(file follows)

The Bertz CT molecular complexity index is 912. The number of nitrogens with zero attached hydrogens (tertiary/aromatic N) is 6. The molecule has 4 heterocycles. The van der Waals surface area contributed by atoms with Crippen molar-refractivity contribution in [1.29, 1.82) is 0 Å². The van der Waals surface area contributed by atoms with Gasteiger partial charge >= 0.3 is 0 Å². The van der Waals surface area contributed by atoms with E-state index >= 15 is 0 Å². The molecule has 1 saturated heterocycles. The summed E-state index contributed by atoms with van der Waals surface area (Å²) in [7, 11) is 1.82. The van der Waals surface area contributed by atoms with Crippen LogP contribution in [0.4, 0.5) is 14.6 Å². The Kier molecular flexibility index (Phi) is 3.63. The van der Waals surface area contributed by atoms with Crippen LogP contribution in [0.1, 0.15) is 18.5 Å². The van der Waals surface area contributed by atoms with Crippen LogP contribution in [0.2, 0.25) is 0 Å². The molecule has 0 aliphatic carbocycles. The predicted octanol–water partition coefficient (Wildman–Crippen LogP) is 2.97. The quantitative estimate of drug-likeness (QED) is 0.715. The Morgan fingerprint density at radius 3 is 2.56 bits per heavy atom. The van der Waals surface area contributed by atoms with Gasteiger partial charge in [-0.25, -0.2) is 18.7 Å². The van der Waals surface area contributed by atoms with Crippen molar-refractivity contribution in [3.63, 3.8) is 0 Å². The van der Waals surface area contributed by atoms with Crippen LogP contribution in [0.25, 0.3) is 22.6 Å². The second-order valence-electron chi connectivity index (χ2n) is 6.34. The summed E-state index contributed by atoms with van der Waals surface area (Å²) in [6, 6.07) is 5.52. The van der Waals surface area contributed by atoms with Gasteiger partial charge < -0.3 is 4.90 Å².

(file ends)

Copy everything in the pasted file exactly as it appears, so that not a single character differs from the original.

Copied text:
The Bertz CT molecular complexity index is 912. The number of nitrogens with zero attached hydrogens (tertiary/aromatic N) is 6. The molecule has 4 heterocycles. The van der Waals surface area contributed by atoms with Crippen molar-refractivity contribution in [1.29, 1.82) is 0 Å². The van der Waals surface area contributed by atoms with Gasteiger partial charge >= 0.3 is 0 Å². The van der Waals surface area contributed by atoms with E-state index >= 15 is 0 Å². The molecule has 1 saturated heterocycles. The summed E-state index contributed by atoms with van der Waals surface area (Å²) in [7, 11) is 1.82. The van der Waals surface area contributed by atoms with Crippen LogP contribution in [0.4, 0.5) is 14.6 Å². The Kier molecular flexibility index (Phi) is 3.63. The van der Waals surface area contributed by atoms with Crippen LogP contribution in [0.1, 0.15) is 18.5 Å². The van der Waals surface area contributed by atoms with Crippen LogP contribution in [0.2, 0.25) is 0 Å². The molecule has 0 aliphatic carbocycles. The predicted octanol–water partition coefficient (Wildman–Crippen LogP) is 2.97. The quantitative estimate of drug-likeness (QED) is 0.715. The Morgan fingerprint density at radius 3 is 2.56 bits per heavy atom. The van der Waals surface area contributed by atoms with Gasteiger partial charge in [-0.25, -0.2) is 18.7 Å². The van der Waals surface area contributed by atoms with Crippen molar-refractivity contribution in [3.63, 3.8) is 0 Å². The van der Waals surface area contributed by atoms with Crippen LogP contribution in [0.25, 0.3) is 22.6 Å². The second-order valence-electron chi connectivity index (χ2n) is 6.34. The summed E-state index contributed by atoms with van der Waals surface area (Å²) in [6, 6.07) is 5.52. The van der Waals surface area contributed by atoms with Gasteiger partial charge < -0.3 is 4.90 Å².